EVERETT — Oliver Elf Army, I Will Keep Your Ghost and FUNERALHOMES will play at a launch party for a new cassette label.
Palmer House Tapes, founded by Bryan Bradley of the bands TELLERS and I Will Keep Your Ghost, is an Everett-based independent record label specializing in cassette tapes.
“For bands that want to release vinyl records, it’s often very expensive and the lead times nowadays are really long,” Bradley said. “So it’s for smaller bands that want to do something that’s not a CD. It’s a fun way to capture that warmer analog sound that you can get with a vinyl record — and it’s also a nostalgic thing for a lot of us.”
Cassettes tapes are making a comeback. The well-loved music technology from the 1970s and 1980s is seeing a resurgence. On Discogs, the online database where fans buy and sell music, U.S. cassette tape sales were up 33% last year.
Their appeal? New tape releases are cheaper than new releases on vinyl. An album that sells for $20 on vinyl, can go for $10 on a cassette. They also don’t take as much time to manufacture. If a band wants to press 100 records, it will take six months to a year. If they make cassettes instead, it will only be a four- to six-week wait.
Cassette Store Day was founded in 2013 as the cassette lover’s answer to Record Store Day. (That one was founded in 2007 for vinyl lovers.)
Now there’s Cassette Week — this year’s was Oct. 10-16 — a weeklong celebration of cassettes for bands, labels, stores and fans is sponsored by Blak Hand Records in the U.K., Side B Creations in Japan and Tapehead City in the U.S.
Everett is keeping the celebration going with a Palmer House launch party on Oct. 23 at Everett’s Veterans of Foreign Wars Post 2100. The new cassette label has released Oliver Elf Army and FUNERALHOMES tapes.
“The VFW is a very cool place,” said Henry Yarsinske Jr. of the band Oliver Elf Army. “They have a neon installation on the ceiling above the dance floor, so it’s got a really cool mid-century vibe.”
The October celebration is all the more important because the inventor of the cassette, the Dutch engineer Lou Ottens, died this year. He was 94.
The sinister pop trio Oliver Elf Army formed in 2009. The band features Martin Adams on guitar and vocals, Mary Adams on drums and vocals and Yarsinske on bass and vocals.
Though their LP, “Oliver Elf Army Are Sending Thoughts and Prayers,” dropped last year, the Oct. 23 celebration also serves as Oliver Elf Army’s release party, which was postponed because of COVID-19.
It’s “sinister pop” for a reason. The nine-song project includes pop songs about mass shootings, political division and class warfare. Yarsinske’s favorite is the single “Corvette Summer.” “It’s basically about tearing down the rich, in so many words,” he said.
Oliver Elf Army also will have a cassette single, also known as “cassingle,” with the songs “Heavy Metal Attack” and “Hussy.”
Bryan Bradley, 39, is the one-man act I Will Keep Your Ghost. The synth-pop band was formed by the vocalist and guitarist in 2010. When performing live, Bradley adds Doug Evans on keys and bass and Sarah Feinberg on guitar.
Brad Heyne’s new project is FUNERALHOMES. It’s also a synth-pop one-man act featuring the 41-year-old vocalist and keyboardist. Live performances add Sarah Feinberg on backup vocals and synth, Doug Evans on synth bass and Bryan Bradley on synth and guitar.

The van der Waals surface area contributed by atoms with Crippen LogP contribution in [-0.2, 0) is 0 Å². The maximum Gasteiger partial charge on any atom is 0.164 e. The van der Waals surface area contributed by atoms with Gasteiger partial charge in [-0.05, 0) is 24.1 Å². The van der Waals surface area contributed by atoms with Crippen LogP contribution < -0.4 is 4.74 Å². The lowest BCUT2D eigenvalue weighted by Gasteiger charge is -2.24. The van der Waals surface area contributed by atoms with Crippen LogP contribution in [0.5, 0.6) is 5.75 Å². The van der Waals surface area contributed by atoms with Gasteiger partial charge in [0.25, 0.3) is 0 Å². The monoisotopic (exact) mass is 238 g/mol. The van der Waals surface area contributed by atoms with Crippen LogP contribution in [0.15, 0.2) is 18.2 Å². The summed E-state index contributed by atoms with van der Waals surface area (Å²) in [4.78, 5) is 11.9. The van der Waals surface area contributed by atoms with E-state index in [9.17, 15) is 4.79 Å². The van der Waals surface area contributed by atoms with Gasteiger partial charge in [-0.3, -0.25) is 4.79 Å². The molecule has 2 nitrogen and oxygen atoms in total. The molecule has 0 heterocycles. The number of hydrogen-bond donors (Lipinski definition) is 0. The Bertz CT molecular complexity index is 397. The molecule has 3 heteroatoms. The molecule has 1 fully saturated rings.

The Oct. 23 event also serves as a release party for the new FUNERALHOMES EP “Haunts.”
The project features six songs that are poppy sounding but with sad lyrics. “It’s a concept record with a noir vibe from the coast of California,” Heyne said. “So it’s saturated with the weird ’70s and ’80s sort of coastal California vibe.” His favorite on the EP is the single “Big Sur,” about how you can both love and hate an ex.
All three Everett bands performed at this year’s Everett Music Initiative’s Fisherman’s Village Music Festival held in September.
“If you love the ’80s, you’ll love the show,” Yarsinske said. “There’s a lot of ’80s magic happening.”
Bradley has a shed next to his house in Everett where he presses cassette tapes for his label. But, he said, it’s mostly about helping bands on his label promote themselves and the fact that their music is available on tape.
He admits he’s nostalgic about cassettes.
“I grew up listening to a Walkman on the school bus,” Bradley said. “Even when I was writing songs as a teenager, I had the cassette tape recorder. I’ve always liked cassette tapes and they seem to be having a resurgence, too, because of the vinyl cost and time.”
Bradley said Palmer House is a “Twin Peaks” reference to Laura Palmer’s house — the home featured in the TV show is located in Everett — as well as a spin on Columbia House, which famously sold 12 LPs or CDs for a penny or a dollar — provided you bought subsequent monthly records at full price.
Sara Bruestle: 425-339-3046; firstname.lastname@example.org; @sarabruestle.
If you go
Oliver Elf Army, I Will Keep Your Ghost and FUNERALHOMES will perform 7 p.m. Oct. 23 at the Veterans of Foreign Wars Post 2100, 2711 Oakes Ave., Everett. The three Everett bands will celebrate the launch of Palmer House Tapes. It’s also a release party for Oliver Elf Army’s 2020 LP “Oliver Elf Army Are Sending Thoughts and Prayers” and FUNERALHOMES’s new EP “Haunts.” Cover charge is $10. The El Mariachi food truck will also be there.
Also scheduled is an after party at Lucky Dime, 1618 Hewitt Ave., Everett, featuring a DJ set with Sphyramid. Sphyramid is the stage name of electronics artist Mac Dobbins. The DJ from Everett is known for his improvised live shows. Cover charge is $5, unless you’re coming from the VFW show.
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